Interview with Jason van Wyk

Hi Jason, where are you these days, and how have you been holding up during the pandemic?
Hi Mike. I’m in Cape Town and have been here throughout the pandemic. I’ve been doing ok, thanks. We’ve been in and out of various stages of lockdown, but I’ve been able to keep quite busy with work thankfully.

How would you say your sound has evolved during the last couple of years arriving at your latest album?
That’s a difficult one to answer. With Threads, sound design played a big part, but I also went back to a lot of the methods I used when I was producing club music about a decade ago. So to a large degree, it was more a process of looking back than forward.

What is the main theme of the sound exploration of this composition?
I’d say taking recorded acoustic material and pushing it into electronic territory. It’s something I’ve always done and experimented with, but not to the extent that I did on Threads.

I hear a lot more atmospheric treatments in the sound – any particular new sound design techniques that you have explored during the production?
That would be the manipulated acoustic sounds. A lot of the atmospheric layers are guitar or piano-based. I also recorded a lot of cello which was then heavily treated.

I’ve learned that you’ve been spending your time composing for the film industry – can you share some of the projects that you’ve been involved in?
I was involved with the horror/thriller film Triggered, which was released last year. Besides that, it’s been a number of shorts and documentaries as well as doing additional music, working with and assisting other composers.

About four years ago we’ve talked about your studio. Have you added any new and exciting toys to your setup? Gone into modular by any chance?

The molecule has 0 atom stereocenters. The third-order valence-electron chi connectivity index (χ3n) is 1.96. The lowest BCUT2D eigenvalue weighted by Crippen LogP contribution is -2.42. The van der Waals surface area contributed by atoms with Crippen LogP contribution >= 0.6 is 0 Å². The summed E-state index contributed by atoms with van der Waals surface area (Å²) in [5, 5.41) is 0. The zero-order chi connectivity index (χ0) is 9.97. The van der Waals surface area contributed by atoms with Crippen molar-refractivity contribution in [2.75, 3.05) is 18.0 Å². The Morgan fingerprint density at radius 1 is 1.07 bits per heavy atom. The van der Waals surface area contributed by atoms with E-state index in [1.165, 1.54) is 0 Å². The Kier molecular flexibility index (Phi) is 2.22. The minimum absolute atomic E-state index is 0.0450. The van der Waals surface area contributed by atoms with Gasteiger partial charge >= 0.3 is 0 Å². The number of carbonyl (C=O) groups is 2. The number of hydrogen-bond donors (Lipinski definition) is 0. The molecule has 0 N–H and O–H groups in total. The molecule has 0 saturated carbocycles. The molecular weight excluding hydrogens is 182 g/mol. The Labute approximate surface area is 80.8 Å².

A few more things have been added since then, but not everything I’ve kept. An MS20, a Polysix, Moog Voyager, a bunch of vintage drum machines, tape echos. The current lineup is a Juno 60, SH101 and an OBXa. The SH101 was a major component of Threads actually. Apart from synths, I’ve picked up a few more microphones, some amps, and finally got around to rewiring the patchbay. I haven’t got into modular yet, but it’s something I’ve been looking into. A friend of mine is building a rig at the moment and I’m always in awe of the sounds being made with just a handful of modules.

What’s currently out there that excites you, in terms of sound design or music production, and something that you want to get a little deeper into?
Sticking to synths, besides modular, the Moog One is high on my list. Zebra2 still manages to surprise me though, even after all these years of using it.

Can you tell us about getting signed to n5MD and why you think the label is appropriate for your output?
I contacted them back in 2018 as I had some pieces which were the beginnings of a new album. They liked what they heard and signed me. That initial sound ended up changing over time and by 2020, Threads sounded very different to those first tracks. I knew it was going to be more of an electronic album than my previous two, so n5MD felt like a great fit based on their output over the years. I’d been a fan of theirs for a long time.

Anything special you’re currently working on?
There’s a lot of new material I’m currently finishing off for prospective albums. There are a few collaborations in the pipeline too. I can say with certainty that there won’t be another four-year wait until the next album.

What are you listening to these days?
Checking my iTunes history — The past few days have been Lucy Railton and Yair Elazar Glotman’s score for False Positive, Bernard Herrmann – North by Northwest, Dean Hurley – Concrete Feather, Taylor Deupree – Mur, Trent Reznor & Atticus Ross – Mank, Anna Von Hausswolff – Dead Magic, Actress – AZD